On May 5, the S&P 500 — a good proxy for the broader U.S. stock market — closed at 1326. Just over a month later, it stood at 1237 — nearly 7% lower than its former self. Is that important for SMBs? Yep. And here’s why …
When investors sell stocks, it means they simply don’t like them as much. Most of the time, that’s due to something gone haywire with the company. Maybe its products are not so hot … or financial performance has been lousy … or there’s been a significant change in management. In other words, the company’s “fundamentals” aren’t as great as they used to be. And that leads investors to sell the stock.
What’s happening in the recent sell-off is different. Investors are selling any stock they can get their hands on. And they’re doing that without much regard for how the individual companies have performed. So, even if you’re company is going gang-busters, they’re selling your stock and bidding the price down.
At a basic level, that doesn’t sound fair. After all, if your company hasn’t done anything wrong, why should you suffer through a lower stock price? The simple answer is that stock price doesn’t always equal value — and that’s just the way it is.
But think about this: The true value of a good company hasn’t changed one iota since the sell-off. They still have the same products, the same management, the same quality financial performance. So, by selling their stock, a good stock is being made even cheaper. Sounds like a buying opportunity to me.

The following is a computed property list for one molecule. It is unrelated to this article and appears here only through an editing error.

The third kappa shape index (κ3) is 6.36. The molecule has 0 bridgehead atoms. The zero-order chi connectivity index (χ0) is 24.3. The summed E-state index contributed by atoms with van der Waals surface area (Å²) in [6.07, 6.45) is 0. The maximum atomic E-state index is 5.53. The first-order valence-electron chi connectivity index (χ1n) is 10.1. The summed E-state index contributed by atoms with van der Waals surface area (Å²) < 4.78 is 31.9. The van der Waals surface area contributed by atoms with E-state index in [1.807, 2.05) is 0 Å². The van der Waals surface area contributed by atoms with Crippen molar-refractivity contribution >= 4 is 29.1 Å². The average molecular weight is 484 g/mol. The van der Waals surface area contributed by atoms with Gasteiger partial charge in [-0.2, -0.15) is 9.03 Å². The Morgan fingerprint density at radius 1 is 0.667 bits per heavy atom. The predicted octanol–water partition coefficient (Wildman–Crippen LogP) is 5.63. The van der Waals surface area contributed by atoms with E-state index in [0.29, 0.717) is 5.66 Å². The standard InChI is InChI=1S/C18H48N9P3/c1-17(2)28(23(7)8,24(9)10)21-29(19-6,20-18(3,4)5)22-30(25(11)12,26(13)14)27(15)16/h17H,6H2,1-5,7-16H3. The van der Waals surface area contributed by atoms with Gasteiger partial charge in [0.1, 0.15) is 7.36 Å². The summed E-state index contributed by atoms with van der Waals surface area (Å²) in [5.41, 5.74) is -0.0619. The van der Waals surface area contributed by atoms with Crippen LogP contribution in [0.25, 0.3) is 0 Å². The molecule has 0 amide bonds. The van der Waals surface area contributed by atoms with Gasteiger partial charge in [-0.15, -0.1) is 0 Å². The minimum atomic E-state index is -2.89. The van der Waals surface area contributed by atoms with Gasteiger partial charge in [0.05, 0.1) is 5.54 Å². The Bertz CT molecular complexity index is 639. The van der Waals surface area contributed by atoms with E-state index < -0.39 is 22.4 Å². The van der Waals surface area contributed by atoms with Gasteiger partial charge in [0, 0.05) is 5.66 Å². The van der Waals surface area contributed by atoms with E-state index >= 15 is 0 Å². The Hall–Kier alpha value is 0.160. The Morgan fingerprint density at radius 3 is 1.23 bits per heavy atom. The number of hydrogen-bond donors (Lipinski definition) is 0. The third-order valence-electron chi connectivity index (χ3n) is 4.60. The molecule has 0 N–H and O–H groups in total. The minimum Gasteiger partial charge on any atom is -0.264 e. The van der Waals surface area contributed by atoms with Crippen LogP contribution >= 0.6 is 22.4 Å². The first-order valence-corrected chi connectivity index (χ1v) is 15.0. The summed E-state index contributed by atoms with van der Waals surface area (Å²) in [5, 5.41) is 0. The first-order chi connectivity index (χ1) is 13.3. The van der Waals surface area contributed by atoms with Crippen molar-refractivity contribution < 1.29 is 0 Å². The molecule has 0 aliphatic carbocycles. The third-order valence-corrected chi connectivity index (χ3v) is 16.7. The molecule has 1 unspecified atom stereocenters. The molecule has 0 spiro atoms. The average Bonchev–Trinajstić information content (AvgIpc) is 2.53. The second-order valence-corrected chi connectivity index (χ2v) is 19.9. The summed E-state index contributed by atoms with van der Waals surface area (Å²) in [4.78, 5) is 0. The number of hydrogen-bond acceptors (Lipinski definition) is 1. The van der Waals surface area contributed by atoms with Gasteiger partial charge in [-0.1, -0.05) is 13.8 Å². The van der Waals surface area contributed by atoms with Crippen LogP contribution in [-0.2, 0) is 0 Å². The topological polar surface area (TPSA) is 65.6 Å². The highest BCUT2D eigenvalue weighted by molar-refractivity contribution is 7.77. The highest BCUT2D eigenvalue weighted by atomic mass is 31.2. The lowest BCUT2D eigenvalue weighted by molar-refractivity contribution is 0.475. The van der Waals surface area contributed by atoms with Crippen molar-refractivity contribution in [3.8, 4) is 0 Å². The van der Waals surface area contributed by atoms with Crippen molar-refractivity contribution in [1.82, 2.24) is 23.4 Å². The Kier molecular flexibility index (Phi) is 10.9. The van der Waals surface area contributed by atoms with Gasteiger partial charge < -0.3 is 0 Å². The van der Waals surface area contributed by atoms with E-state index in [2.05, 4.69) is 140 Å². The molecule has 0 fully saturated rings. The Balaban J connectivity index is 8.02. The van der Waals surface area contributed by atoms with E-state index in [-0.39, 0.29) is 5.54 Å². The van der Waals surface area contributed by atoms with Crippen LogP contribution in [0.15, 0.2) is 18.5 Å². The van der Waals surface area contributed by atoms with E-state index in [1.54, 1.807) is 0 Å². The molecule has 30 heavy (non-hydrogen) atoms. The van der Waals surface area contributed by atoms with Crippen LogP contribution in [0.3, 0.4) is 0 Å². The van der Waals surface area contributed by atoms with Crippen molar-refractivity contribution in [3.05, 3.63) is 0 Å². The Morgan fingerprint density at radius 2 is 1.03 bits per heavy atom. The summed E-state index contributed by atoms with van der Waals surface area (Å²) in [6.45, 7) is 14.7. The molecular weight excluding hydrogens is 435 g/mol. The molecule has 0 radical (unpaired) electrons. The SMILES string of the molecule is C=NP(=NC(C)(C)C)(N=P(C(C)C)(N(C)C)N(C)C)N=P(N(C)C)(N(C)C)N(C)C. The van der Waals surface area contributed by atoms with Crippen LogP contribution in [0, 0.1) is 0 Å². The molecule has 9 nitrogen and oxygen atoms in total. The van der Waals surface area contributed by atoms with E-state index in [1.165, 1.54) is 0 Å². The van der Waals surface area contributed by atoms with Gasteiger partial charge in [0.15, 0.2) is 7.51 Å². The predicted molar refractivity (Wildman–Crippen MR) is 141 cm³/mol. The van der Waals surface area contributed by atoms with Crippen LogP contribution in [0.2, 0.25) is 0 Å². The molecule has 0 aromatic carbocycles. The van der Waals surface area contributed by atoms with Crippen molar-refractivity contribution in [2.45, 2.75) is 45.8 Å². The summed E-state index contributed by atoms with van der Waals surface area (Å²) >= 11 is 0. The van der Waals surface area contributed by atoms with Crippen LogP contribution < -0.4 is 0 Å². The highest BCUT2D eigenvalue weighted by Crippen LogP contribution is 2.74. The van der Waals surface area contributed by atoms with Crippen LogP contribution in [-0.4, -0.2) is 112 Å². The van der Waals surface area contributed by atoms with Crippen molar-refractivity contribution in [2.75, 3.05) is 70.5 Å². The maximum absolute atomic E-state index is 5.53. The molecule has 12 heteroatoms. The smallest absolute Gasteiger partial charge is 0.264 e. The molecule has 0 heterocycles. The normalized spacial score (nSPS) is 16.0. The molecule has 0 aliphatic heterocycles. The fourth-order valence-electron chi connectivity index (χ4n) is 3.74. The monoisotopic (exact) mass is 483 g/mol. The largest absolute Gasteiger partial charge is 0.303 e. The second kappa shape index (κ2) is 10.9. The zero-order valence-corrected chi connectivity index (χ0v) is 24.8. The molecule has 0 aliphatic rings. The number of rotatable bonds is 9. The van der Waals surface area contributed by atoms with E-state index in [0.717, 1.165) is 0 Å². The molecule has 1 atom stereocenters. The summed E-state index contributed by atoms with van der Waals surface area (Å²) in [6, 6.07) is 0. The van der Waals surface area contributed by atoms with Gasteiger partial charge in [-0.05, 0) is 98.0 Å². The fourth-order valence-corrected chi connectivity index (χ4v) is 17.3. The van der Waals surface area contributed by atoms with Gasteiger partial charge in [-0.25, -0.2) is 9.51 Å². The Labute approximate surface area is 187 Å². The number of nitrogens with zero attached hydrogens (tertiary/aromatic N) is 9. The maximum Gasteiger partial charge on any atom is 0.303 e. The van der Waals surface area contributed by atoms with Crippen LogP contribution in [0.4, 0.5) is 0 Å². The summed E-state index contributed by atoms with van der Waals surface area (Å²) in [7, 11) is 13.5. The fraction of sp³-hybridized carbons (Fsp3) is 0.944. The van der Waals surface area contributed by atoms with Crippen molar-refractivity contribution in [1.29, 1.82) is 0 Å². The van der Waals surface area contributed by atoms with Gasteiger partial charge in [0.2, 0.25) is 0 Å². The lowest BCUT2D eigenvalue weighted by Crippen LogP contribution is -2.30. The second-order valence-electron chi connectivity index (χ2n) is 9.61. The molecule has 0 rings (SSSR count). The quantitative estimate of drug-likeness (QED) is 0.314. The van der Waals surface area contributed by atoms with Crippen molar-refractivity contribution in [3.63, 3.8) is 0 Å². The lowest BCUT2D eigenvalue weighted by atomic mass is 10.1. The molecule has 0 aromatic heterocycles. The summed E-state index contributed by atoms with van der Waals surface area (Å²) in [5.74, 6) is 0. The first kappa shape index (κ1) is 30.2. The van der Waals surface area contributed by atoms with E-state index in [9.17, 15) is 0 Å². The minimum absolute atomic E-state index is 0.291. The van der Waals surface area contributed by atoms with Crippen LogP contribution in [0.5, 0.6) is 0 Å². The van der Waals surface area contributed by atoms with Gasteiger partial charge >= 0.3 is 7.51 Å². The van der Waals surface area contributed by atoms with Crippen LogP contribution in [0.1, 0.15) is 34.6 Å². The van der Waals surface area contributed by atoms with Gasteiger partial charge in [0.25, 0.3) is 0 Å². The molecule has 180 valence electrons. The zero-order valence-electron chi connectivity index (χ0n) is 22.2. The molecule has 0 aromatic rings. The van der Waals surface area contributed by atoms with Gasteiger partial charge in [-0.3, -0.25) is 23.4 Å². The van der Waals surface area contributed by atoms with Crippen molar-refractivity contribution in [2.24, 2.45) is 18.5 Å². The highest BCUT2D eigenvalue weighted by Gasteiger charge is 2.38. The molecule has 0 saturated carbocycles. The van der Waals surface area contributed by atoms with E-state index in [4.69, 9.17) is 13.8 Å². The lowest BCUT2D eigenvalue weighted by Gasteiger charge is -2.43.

But why are investors selling stocks without regard to value? Well, here’s a scenario: Investors think the Fed is going to keep raising interest rates because of potential inflation. That means that the money supply will likely get tighter for consumers and businesses alike. That crimps expansion and spending, which in turn depresses prices, sales, and profits. And without those sales and profits, companies become less valuable. Result: Investors sell stock.
But that’s not all. Rising interest rates may not be great for companies or consumers, but they are good for some investors. That’s because those higher rates mean more return from interest-related investments, like CDs, bonds, and treasury products. And since many of these carry fixed returns and even quaranteed protection from loss, they look nice compared to the big bad stock market. Result: Investors sell stock.
How long will the sell-off last? When investors take a look and begin to see value again in the stock market. In the meantime, hold on!